Breathe easy: There are many things you can do to help cleanse your home's indoor air during winter.

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Q: What can we do to help keep our home’s interior from feeling like a sealed-off vault of germs throughout the rest of winter?

A: Rank. Gross. Stagnant. Stinky.

If you have used any one of these synonyms, or a combination thereof, to describe your indoor air quality at any point this winter, you definitely need to read on. It’s time to breathe easier, as there are many things you can do to help cleanse the indoor air until spring comes knocking.

Unblock ducts and vents. That vast, often-overlooked network that makes up your forced-air heating system is prime real estate for dirt and debris, along with allergens and other irritants.

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If you employ such a system in your home, peel off one of your grates and peer in with a flashlight. Should a scary accumulation of grossness be staring back at you, it may be best to call in a pro service with high-powered suction equipment, as opposed to futilely reaching down with the vacuum hose yourself.

Clean with consistency. Regular cleaning helps to reduce allergens and irritants, so get going and take those winter doldrums out with the rest of the trash. Use a damp cloth on dusty surfaces, and remember to check out-of-the-way areas like the top of the refrigerator, too. Go a step further and prevent tracking in extra dirt by keeping shoes off indoors.

Should you remain unsatisfied and stuffed up after vigorous regular cleaning sessions, investing in an air purifier may be an option. Do your research, as there are many available options and technologies, and make sure the added cost is worth it.

Scrub the pooch. Dog hair goes everywhere, as does fur and dander from other pets. Make sure your little shedding machine is groomed and bathed on a regular basis to keep them happy and your allergies in check.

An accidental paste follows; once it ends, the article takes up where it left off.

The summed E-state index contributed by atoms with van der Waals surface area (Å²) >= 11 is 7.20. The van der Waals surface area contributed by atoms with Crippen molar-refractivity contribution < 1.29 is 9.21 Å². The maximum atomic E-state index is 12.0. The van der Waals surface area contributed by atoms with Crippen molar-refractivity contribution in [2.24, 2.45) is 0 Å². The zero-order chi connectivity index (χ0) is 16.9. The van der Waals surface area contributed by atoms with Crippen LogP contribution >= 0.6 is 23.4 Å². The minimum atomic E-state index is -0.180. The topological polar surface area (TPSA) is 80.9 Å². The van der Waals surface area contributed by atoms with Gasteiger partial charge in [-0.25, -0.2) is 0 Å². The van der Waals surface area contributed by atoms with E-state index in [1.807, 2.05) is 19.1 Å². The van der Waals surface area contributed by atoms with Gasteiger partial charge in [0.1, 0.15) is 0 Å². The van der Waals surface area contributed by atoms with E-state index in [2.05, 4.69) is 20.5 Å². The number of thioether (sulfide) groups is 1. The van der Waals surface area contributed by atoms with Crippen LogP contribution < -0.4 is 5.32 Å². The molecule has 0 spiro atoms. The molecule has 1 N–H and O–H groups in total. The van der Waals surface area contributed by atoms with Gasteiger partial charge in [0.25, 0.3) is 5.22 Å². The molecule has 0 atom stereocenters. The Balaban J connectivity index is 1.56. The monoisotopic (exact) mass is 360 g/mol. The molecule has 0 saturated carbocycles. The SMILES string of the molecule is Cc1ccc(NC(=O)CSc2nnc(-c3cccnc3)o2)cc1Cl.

Mind the moisture. Especially in the bathroom, where mold and mildew love to hang. Home humidity levels are best kept below 50 percent, so be sure to properly ventilate high-suspect areas, and look into a dehumidifier if problems persist.

Fireplace functions. It’s the quintessential means of creating cozy warmth, but a fireplace can also worsen air quality if not properly maintained. If you are going to take advantage of the fireplace, use cured or dried wood, and make sure the chimney and flue are cleaned regularly.

Fix the furnace. If your HVAC system gets ignored, it will take it out on you and your home’s air quality. Check the furnace’s filter — if you’re still rocking an older fiberglass filter, you’ll want to look into upgrading to a high-efficiency version, some of which can be impressively intricate.

Before buying, be sure to check and compare each filter’s MERV (Minimum Efficiency Reporting Value), which rates efficiency on a scale of one (least efficient) to 16 (most efficient). You can then make a better decision based on your individual circumstances.

Remodel recommendations. If you’re thinking about a spring remodel, you may want to choose hardwood floors rather than carpet, as the latter tends to attract dirt and hard-to-remove debris.

You may also want to opt for blinds instead of curtains. And be sure to place some plants around the home, which help clean the air inside your home and add décor depth.

Before too long, you’ll be tossing out those nasty synonyms and replacing them with fresher, better-smelling ones.

HomeWork is written by Cameron Poague and contributing member professionals of the Master Builders Association (MBA) of King and Snohomish Counties. If you have a home improvement, remodeling or residential homebuilding question you’d like answered by one of the MBA’s more than 2,800 members, write to